Fulfilling the AGV collaboration potential requires onboard communications systems. Today’s mobile robots communicate with each other, with warehouse management systems (WMS), or with other material handling platforms. But they can also interact with other enterprise applications such as ERP or CRM software, or directly with machines and lifts. An AGV that must move a pallet load between floors, for example, could follow digital instructions to approach the lift, open the door, enter the lift, and move to the next floor.
Mobile robots also contribute to a safer, friendlier workplace. According to the Occupational Health and Safety Administration (OSHA), there haven’t been any industrial AGV-related fatalities since the early 1990s and most of those were the result of improper equipment use. Indeed, those same factors that contribute to productivity and quality also contribute to safer, more operator-friendly operations.
AGVs have redundant sensors and advanced navigation systems that enable safe movements in busy environments, reducing the risk of dangerous collisions. They will stop or slow down when they encounter a person or a building column. pallet load or another obstacle. Emergency stop buttons, pressure-sensitive or mechanical bumpers, and software that monitors speed, inclines, declines, and curves—enable failure detection and correction before the AGV malfunctions.
In addition to improving plant safety, AGVs enable more ergonomically friendly work environments. They automate repetitive tasks that can cause personnel to become fatigued and therefore more likely to make a mistake that could increase safety risks and product damage. They can transport and lift heavy loads to high or low heights—activities that increase the risk of ergonomic strains and injuries due to improper lifting, stretching, reaching, pushing, pulling, or repeatedly handling a load. And because they are driverless, AGVs can work nearer to hazardous or extreme conditions, such as handling corrosive or dangerous materials, or transporting products inside freezer systems, both of which pose heightened personnel risks.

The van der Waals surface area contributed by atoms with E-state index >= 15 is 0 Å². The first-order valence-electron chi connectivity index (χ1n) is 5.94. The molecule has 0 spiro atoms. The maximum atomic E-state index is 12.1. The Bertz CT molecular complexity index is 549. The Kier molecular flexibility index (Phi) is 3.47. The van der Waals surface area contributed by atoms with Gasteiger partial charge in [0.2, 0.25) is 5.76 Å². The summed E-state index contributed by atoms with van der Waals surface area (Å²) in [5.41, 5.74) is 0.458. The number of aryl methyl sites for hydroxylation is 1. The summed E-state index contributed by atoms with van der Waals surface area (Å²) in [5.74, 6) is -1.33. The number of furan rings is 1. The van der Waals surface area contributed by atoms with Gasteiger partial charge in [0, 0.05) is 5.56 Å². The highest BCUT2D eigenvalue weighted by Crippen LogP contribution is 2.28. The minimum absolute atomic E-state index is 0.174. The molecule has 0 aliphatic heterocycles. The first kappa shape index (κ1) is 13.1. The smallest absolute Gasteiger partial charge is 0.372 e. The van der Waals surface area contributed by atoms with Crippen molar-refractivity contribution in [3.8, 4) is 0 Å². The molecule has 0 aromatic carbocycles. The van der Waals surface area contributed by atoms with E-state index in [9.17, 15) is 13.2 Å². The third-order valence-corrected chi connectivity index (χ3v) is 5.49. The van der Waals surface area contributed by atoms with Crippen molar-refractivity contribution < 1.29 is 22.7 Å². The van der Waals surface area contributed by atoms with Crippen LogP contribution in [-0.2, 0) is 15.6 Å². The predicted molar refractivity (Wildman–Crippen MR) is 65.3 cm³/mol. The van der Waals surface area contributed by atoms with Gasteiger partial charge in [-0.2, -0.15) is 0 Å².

Cutting operating costs, accelerating ROI
While applications vary, mobile robots often pay for themselves, usually within two years of purchase, either by reducing operating costs or increasing production value. Eliminating staffing gaps, improving productivity and collaboration, product quality and safety can all contribute to measurable operating cost reductions, especially when factoring in the savings from reduced training costs.
On top of that, programmed, consistent operations add production value in at least three ways. First, they drive unnecessary delays out of the value stream. The product you can deliver tomorrow usually has more value to the buyer than the one you send next week. Second, they reduce the incidence of human error, a well-acknowledged cause of product quality breaches. And third, with robots doing the heavy lifting, manufacturers can deploy staff to more value-added tasks such as configuring optimized fleets to leverage quality or analyzing operations for more strategic pricing.
Looking ahead, the demand for faster delivery of more personalized solutions will not likely decrease and the capabilities of automated logistics solutions to meet these demands will continue to advance. This convergence indicates that AGVs will continue to evolve with market needs and play an increasing role in tomorrow’s industrial profitability.